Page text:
- Eat a Healthy Diet. What you put into your body can make you feel energized and light, or sluggish and stressed. A healthy, balanced diet with plenty of vegetables, protein and whole foods can actually reduce your stress level, increase your energy, and help your body look and feel better. This will go a long way toward getting you in the mood.
- Exercise. You may think you’re too busy or tired to exercise, but exercise can actually give you more energy, and even 20 minutes three times a week can make a difference in your energy level and overall health. You can pilates while you watch T.V., or skip the television altogether and go for a walk. Either way, your body will feel more energized, you’ll have more positive hormones flowing in your blood, and you’ll be happier with your body. These are definite turn-ons.
- Reduce Obligations In Your Life. If you get organized, prioritize only important commitments in your life and say no to other activities that take up your time, you can reduce the overall level of stress you experience in your life, and you’ll have more time and energy on your hands and will be less stressed. This all contributes to a healthy libido.
- Find Help. I don’t (necessarily) mean therapy, but if you can hire people to do things that take up time and energy in your life, like cleaning your house and doing busywork, you’ll also have less to stress about. It might be more expensive in the short run, but you’ll most likely be more productive in the long run, which will offset the cost, and you can spend your time on the things in life you enjoy, like sex!
- Get Enough Sleep. Sleep deprivation can wreak havoc on your entire system and make you feel more stressed. If you can’t get enough sleep at night, you might try a power nap to achieve some of the same benefits. This could help you have more energy for nighttime activities.
- Use Stress Relievers. If you have a regular practice of one or a few stress-relieving activities like meditation or yoga, you can reduce the stress and tension you feel in your body and mind throughout the day. Having some of the weight of tension lifted, you’ll feel freer and more able to express yourself sexually.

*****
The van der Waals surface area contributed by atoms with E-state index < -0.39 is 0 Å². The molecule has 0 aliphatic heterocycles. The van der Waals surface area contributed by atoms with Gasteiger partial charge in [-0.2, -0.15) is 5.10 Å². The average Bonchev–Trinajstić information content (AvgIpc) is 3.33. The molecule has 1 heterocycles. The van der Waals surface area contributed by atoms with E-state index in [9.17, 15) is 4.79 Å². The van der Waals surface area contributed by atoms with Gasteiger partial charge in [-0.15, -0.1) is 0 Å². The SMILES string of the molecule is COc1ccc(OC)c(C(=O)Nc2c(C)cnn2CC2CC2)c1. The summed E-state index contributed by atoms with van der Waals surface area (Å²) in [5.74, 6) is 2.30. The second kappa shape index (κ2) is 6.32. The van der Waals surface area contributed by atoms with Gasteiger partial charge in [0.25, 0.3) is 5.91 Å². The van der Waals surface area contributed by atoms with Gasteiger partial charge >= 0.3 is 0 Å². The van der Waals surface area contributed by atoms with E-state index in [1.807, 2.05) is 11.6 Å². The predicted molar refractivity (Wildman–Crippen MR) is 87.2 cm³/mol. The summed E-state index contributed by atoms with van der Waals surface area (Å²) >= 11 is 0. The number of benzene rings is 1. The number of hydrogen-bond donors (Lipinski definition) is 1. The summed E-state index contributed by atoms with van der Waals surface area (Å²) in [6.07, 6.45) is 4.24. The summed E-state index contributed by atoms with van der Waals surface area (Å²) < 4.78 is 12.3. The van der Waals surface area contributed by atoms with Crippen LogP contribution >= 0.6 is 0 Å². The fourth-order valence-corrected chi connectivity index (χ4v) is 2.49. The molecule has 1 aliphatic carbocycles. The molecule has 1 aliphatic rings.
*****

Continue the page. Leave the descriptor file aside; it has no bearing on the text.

- Have A Good Laugh. It’s often said that laughter is the shortest distance between two people. Laughter is also an excellent stress reliever and delivers great benefits to your body and soul. Try to unwind with a funny t.v. show or book, or make it a point to share some laughs with the one you love.
- Get Connected. Sometimes when we’re stressed and busy (especially after a new baby or other major change), it can cause us to feel more detached in our relationships. If you make it a point to find time for emotionally nurturing conversations, you’ll feel more connected and most likely more amorous with your partner. Also, if you talk about what stresses you and get it off your chest, you won’t be burdened by the excess stress your problems bring, and you’ll feel closer to your partner. Unresolved relationship issues can lead to low libido.
- Set The Mood. Music, aromatherapy, and a soothing environment can all help set the tone for relaxation and romance. A little preparation can yield some great results!
- Start Slow. You might want to start by trading massages, which can really loosen you and your partner up and release pent-up tension while helping you feel more connected. Then see where things lead...
- It may take a while for "that lovin' feelin' " to come back. Be patient with yourself, and let things progress naturally.
- Remember that romance, physical connection and even playfulness are also important in a relationship, and all help lead to a stronger sexual relationship. Conversely, sex in the context of a bad relationship (or no relationship) won't necessarily make you feel better, and could actually create more stress. That's not what I'm recommending!
- If you try these suggestions and still find yourself with a low libido, you may be suffering from an undiagnosed health problem or perhaps be dealing with some emotional 'stuff' or relationship issues. Don't be afraid to talk to your doctor or a couples counselor, who can help with these issues.
Sources: Bodenmann G, Ledermann T, Blattner D, Galluzzo C.Associations among everyday stress, critical life events, and sexual problems. The Journal of nervous and mental disease. July 2006.